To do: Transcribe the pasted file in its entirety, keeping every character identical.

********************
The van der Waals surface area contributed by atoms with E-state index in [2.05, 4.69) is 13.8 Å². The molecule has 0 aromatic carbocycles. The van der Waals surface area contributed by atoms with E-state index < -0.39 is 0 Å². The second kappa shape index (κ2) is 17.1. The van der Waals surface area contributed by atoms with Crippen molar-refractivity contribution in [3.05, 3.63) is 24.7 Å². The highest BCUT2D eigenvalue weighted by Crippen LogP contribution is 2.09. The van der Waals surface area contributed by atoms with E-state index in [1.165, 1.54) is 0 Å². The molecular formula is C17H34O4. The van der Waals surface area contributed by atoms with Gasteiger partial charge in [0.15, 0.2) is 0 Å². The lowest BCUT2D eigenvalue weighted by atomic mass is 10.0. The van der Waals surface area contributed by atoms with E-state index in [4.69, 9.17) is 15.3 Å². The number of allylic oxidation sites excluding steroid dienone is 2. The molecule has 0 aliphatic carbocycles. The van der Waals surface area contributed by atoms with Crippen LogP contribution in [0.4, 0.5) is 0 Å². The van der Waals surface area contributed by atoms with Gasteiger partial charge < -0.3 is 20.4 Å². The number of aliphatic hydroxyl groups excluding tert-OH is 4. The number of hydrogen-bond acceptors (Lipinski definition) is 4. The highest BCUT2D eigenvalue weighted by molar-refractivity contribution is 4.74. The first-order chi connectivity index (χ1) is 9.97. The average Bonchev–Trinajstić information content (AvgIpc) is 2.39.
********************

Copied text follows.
The van der Waals surface area contributed by atoms with E-state index in [2.05, 4.69) is 13.8 Å². The molecule has 0 aromatic carbocycles. The van der Waals surface area contributed by atoms with E-state index < -0.39 is 0 Å². The second kappa shape index (κ2) is 17.1. The van der Waals surface area contributed by atoms with Crippen molar-refractivity contribution in [3.05, 3.63) is 24.7 Å². The highest BCUT2D eigenvalue weighted by Crippen LogP contribution is 2.09. The van der Waals surface area contributed by atoms with E-state index in [1.165, 1.54) is 0 Å². The molecular formula is C17H34O4. The van der Waals surface area contributed by atoms with Gasteiger partial charge in [0.15, 0.2) is 0 Å². The lowest BCUT2D eigenvalue weighted by atomic mass is 10.0. The van der Waals surface area contributed by atoms with E-state index in [4.69, 9.17) is 15.3 Å². The number of allylic oxidation sites excluding steroid dienone is 2. The molecule has 0 aliphatic carbocycles. The van der Waals surface area contributed by atoms with Crippen LogP contribution in [0.4, 0.5) is 0 Å². The van der Waals surface area contributed by atoms with Gasteiger partial charge < -0.3 is 20.4 Å². The number of aliphatic hydroxyl groups excluding tert-OH is 4. The number of hydrogen-bond acceptors (Lipinski definition) is 4. The highest BCUT2D eigenvalue weighted by molar-refractivity contribution is 4.74. The first-order chi connectivity index (χ1) is 9.97. The average Bonchev–Trinajstić information content (AvgIpc) is 2.39.